Hughes’s poem about wife’s suicide to be published
LONDON — A previously unseen poem by Ted Hughes that details the painful moments surrounding the suicide of his wife Sylvia Plath is being published by The New Statesman today, the magazine said.
Hughes, an English poet laureate, and Plath, his American wife, are considered among the 20th century’s greatest poets. Their doomed marriage inspired some of their best work and has been the focus of endless fascination.
The poem, called “Last Letter,’’ chronicles the three days leading up to Plath’s death in her London home on Feb. 11, 1963, beginning: “What happened that night? Your final night.’’
Its discovery has already created a minor sensation in Britain. The country’s Channel 4 News broadcast excerpts of the work Wednesday evening, read in a dry, quivering voice by actor Jonathan Pryce.
Plath was little-known before her death but gained a cult following through the novel “The Bell Jar,’’ whose descriptions of a suicidal young woman foreshadowed her own death at age 30.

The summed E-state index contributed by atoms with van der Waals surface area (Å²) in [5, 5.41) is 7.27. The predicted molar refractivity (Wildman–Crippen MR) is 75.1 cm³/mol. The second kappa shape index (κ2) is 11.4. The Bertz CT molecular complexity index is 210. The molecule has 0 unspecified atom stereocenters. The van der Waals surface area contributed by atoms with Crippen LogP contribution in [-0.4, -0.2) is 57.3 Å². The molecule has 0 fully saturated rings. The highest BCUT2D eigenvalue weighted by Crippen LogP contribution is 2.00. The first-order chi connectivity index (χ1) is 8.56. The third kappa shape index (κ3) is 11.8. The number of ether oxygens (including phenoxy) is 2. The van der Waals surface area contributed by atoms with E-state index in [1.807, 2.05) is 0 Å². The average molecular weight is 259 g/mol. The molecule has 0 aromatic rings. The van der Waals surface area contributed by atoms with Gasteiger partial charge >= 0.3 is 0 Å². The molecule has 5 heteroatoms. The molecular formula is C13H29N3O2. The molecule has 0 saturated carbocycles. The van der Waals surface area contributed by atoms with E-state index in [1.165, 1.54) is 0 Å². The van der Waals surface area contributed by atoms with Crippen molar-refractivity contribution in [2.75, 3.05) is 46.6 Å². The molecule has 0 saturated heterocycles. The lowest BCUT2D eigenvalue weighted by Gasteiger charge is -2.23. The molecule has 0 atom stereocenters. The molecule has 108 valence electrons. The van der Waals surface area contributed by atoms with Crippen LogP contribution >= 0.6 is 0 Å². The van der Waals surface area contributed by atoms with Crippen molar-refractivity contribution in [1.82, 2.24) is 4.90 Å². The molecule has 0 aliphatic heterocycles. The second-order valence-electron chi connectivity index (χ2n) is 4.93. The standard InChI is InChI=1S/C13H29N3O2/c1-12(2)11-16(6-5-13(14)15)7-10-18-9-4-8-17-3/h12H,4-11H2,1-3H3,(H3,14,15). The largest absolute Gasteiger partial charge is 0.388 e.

Her suicide haunted Hughes for the rest of his life and it was only when he published his “Birthday Letters,’’ shortly before his own death in 1999, that he addressed the circumstances of the pair’s troubled but passionate relationship and the aftermath of her death.
Still, none of the poems treated the suicide directly, and Melvyn Bragg, the New Statesman’s guest editor, told the BBC that the new poem should be seen as the collection’s missing keystone.
Britain’s current poet laureate, Carol Ann Duffy, agreed, adding that the work “was almost unbearable to read.’’
“It feels a bit like looking into the sun as it’s dying,’’ she told Channel 4. “There is a kind of deafening agony, blinding agony to this new poem. It seems to touch a deeper, darker place than any poem he’s ever written.’’